Do we hate short stories in the UK?
You would be forgiven for thinking that’s true because very, very few collections are published by British publishers. But hold, I hear you say: I like reading short stories…(you did say that, didn’t you? )
I love short stories. One of the most influential books I ever read was a collection of short stories given to me at the age of 12. I met Katherine Mansfield and Angus Wilson for the first time, Charlotte Perkins Gilman and O. Henry. At the library (remember those?) I devoured more. They introduced to the power of the written world and the magic. Now I read Annie Proulx, Alice Munro, Lorrie Moore, George Saunders, Susan Hill, Stella Duffy….
I know I’m not alone. Each time I walk into a classroom I meet writers who share my enthusiasm for reading short stories and writing them. And yet there are so few opportunities to be published if your story doesn’t fall into the women’s magazine category.
Erinna Mettler, a gifted prize-winning short story writer, explains:
In mainstream publishing, to get a single author collection published you have to either be Hilary Mantel or have won the BBC National Short Story Award, even then, you probably have to have a novel waiting to go in order to reach a publisher’s reading list, and that may well need to be published before the collection.
Ok, so traditional publishing is a locked door…what are the alternatives?
Small Indy publishers – they would be prepared to take the ‘risk’ surely?
No, they have the same resistance from the marketing department/person as the big companies. They don’t just see short stories as a ‘seller’. When approached by a brilliant short story writer they are more likely to say, come back when you’ve written a novel than sign this contract…
Self-publishing – once readers see how good the stories are they will want more.
Yes, but…ask yourself when was the last time you bought a self-published book when you didn’t have a personal connection with the author. It takes a helluva lot of hard marketing to make readers aware that you exist at all, never mind that you might be worth reading. Some authors have a real talent for the promotion side of the business, most don’t. Nearly all would rather be writing.
This is bizarre because short stories are perfect for reading on your smart phone and ereader, listening to on audio or reading last thing at night. A novel is a commitment: a short story is a burst of drama, a flash of insight, a glimpse of another world. Both art forms have their place, but short stories do fit into 21st century living.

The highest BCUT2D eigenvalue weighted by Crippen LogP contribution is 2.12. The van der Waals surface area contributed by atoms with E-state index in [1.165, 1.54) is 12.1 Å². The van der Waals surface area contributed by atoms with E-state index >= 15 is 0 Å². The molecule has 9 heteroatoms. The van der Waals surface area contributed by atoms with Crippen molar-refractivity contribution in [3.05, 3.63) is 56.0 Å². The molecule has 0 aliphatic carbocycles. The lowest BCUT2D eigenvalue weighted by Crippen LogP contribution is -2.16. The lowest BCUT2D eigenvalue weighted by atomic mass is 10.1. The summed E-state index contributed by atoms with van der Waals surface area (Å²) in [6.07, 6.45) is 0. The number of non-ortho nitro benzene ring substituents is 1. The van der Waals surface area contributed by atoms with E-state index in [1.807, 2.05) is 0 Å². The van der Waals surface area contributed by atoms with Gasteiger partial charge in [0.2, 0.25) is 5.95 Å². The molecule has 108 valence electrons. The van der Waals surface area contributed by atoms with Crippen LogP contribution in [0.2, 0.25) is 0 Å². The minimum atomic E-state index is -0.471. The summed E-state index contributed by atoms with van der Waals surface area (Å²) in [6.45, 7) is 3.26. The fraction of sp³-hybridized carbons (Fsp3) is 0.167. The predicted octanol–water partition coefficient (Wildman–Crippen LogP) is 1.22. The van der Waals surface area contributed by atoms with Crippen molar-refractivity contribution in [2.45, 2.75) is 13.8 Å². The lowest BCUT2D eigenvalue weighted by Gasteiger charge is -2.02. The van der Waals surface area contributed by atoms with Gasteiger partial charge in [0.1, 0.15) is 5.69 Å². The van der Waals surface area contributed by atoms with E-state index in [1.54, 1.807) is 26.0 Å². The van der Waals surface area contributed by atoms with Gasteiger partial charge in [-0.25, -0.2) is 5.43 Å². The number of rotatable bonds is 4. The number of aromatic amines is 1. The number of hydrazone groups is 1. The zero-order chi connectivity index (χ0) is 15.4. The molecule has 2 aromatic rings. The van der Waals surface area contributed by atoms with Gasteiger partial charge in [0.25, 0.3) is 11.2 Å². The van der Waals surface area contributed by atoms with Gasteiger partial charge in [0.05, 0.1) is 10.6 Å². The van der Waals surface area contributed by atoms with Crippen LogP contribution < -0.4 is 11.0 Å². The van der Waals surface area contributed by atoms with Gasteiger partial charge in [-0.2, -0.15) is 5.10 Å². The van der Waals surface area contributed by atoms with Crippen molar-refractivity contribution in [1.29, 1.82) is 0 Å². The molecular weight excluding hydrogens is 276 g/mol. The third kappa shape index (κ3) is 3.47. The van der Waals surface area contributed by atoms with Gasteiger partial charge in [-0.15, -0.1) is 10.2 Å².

There is another way…UNBOUND BOOKS
They have the expertise of a trad company. They know the publishing business and they are VERY selective about the authors they take on. Some are famous names. Some have been long-listed for the Booker and other major prizes. Most are great writers you’ve never heard of…But their publishing process is very different from most other companies
First, an author pitches on the Unbound website.
Then if you like the sound of the book you get a chance to pledge. There are several levels of support, each with different rewards. The higher your pledge, the greater the rewards you’ll receive, from your name in the back of the book to a workshop with the author.
At the lowest pledge level you are basically ordering the book in advance of publication. That’s all. And if it doesn’t get published you don’t pay a penny.
Back to Erinna. This is a very biased appeal. She is an UNBOUND author looking for funding. I’ve pledged because I know how good her writing is and I want to read her new collection: In The Future Everyone Will Be World Famous For Fifteen Minutes. £10 will get you a copy and make you a patron of the arts because without you and me and all the other people who pledge this book won’t happen. And that would be a shame.
Erinna explains what her collection is about.
In most of the stories the famous have only a bit part in the tale of an ordinary individual, existing just outside the action but still influencing the outcome. We get the story of a tramp in New York on the day John Lennon was shot, a doctor remembering a childhood visit to a Muhammad Ali fight, a woman’s obsession with Harry Potter following the death of a child. Some of the stories are more concerned with the personal need for widespread attention. Some feature invented celebrities.
Don’t take my word for the quality of her writing. You can read an extract HERE and it’s also the place you can pledge, handy that.
UNBOUND could be, if not the future of publishing, one important path it will travel. And if you have something quirky and unusual you want to publish – or a short story collection – it could be the answer for you.